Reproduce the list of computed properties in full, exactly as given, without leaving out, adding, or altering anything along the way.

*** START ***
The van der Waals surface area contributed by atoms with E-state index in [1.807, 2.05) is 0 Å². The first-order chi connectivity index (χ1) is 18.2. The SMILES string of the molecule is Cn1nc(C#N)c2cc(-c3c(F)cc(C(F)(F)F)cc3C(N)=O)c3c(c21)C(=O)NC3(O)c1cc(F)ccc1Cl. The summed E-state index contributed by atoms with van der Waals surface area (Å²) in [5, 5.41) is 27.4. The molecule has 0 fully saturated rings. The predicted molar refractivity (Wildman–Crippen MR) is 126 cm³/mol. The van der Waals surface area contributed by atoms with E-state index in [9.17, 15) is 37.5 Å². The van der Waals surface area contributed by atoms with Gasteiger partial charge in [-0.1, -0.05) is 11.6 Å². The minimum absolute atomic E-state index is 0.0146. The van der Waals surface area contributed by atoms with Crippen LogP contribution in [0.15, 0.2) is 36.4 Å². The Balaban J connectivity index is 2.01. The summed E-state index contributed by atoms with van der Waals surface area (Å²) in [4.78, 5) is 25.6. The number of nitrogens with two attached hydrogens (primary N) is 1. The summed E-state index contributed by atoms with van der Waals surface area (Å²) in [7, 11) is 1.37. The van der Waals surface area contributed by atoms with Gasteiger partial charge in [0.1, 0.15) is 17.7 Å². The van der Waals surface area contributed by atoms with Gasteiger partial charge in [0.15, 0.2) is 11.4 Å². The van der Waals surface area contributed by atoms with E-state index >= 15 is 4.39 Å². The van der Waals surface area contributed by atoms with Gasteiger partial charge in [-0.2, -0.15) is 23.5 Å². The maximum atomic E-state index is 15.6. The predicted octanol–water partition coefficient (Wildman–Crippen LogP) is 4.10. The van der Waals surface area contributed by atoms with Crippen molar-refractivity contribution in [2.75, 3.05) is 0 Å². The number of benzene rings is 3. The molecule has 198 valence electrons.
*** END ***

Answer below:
The van der Waals surface area contributed by atoms with E-state index in [1.807, 2.05) is 0 Å². The first-order chi connectivity index (χ1) is 18.2. The SMILES string of the molecule is Cn1nc(C#N)c2cc(-c3c(F)cc(C(F)(F)F)cc3C(N)=O)c3c(c21)C(=O)NC3(O)c1cc(F)ccc1Cl. The summed E-state index contributed by atoms with van der Waals surface area (Å²) in [5, 5.41) is 27.4. The molecule has 0 fully saturated rings. The predicted molar refractivity (Wildman–Crippen MR) is 126 cm³/mol. The van der Waals surface area contributed by atoms with E-state index in [9.17, 15) is 37.5 Å². The van der Waals surface area contributed by atoms with Gasteiger partial charge in [-0.1, -0.05) is 11.6 Å². The minimum absolute atomic E-state index is 0.0146. The van der Waals surface area contributed by atoms with Crippen LogP contribution in [0.15, 0.2) is 36.4 Å². The Balaban J connectivity index is 2.01. The summed E-state index contributed by atoms with van der Waals surface area (Å²) in [4.78, 5) is 25.6. The number of nitrogens with two attached hydrogens (primary N) is 1. The summed E-state index contributed by atoms with van der Waals surface area (Å²) in [7, 11) is 1.37. The van der Waals surface area contributed by atoms with Gasteiger partial charge in [0.1, 0.15) is 17.7 Å². The van der Waals surface area contributed by atoms with Gasteiger partial charge in [0.15, 0.2) is 11.4 Å². The van der Waals surface area contributed by atoms with E-state index >= 15 is 4.39 Å². The van der Waals surface area contributed by atoms with Gasteiger partial charge in [-0.2, -0.15) is 23.5 Å². The maximum atomic E-state index is 15.6. The predicted octanol–water partition coefficient (Wildman–Crippen LogP) is 4.10. The van der Waals surface area contributed by atoms with Crippen molar-refractivity contribution in [2.75, 3.05) is 0 Å². The number of benzene rings is 3. The molecule has 198 valence electrons.